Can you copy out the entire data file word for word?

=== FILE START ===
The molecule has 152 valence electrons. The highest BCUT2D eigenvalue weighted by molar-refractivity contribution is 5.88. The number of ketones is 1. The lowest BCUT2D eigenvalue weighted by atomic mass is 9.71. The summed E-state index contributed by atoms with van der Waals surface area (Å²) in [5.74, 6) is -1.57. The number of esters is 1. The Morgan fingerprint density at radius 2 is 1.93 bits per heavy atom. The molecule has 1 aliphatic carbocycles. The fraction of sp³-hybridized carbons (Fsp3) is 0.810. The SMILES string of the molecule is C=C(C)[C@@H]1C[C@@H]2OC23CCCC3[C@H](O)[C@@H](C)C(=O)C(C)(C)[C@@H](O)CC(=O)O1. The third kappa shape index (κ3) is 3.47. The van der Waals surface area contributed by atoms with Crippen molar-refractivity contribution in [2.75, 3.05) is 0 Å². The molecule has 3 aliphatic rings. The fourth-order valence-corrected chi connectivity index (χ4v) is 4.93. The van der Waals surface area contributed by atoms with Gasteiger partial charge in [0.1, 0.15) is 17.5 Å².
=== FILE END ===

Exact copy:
The molecule has 152 valence electrons. The highest BCUT2D eigenvalue weighted by molar-refractivity contribution is 5.88. The number of ketones is 1. The lowest BCUT2D eigenvalue weighted by atomic mass is 9.71. The summed E-state index contributed by atoms with van der Waals surface area (Å²) in [5.74, 6) is -1.57. The number of esters is 1. The Morgan fingerprint density at radius 2 is 1.93 bits per heavy atom. The molecule has 1 aliphatic carbocycles. The fraction of sp³-hybridized carbons (Fsp3) is 0.810. The SMILES string of the molecule is C=C(C)[C@@H]1C[C@@H]2OC23CCCC3[C@H](O)[C@@H](C)C(=O)C(C)(C)[C@@H](O)CC(=O)O1. The third kappa shape index (κ3) is 3.47. The van der Waals surface area contributed by atoms with Crippen molar-refractivity contribution in [2.75, 3.05) is 0 Å². The molecule has 3 aliphatic rings. The fourth-order valence-corrected chi connectivity index (χ4v) is 4.93. The van der Waals surface area contributed by atoms with Gasteiger partial charge in [0.1, 0.15) is 17.5 Å².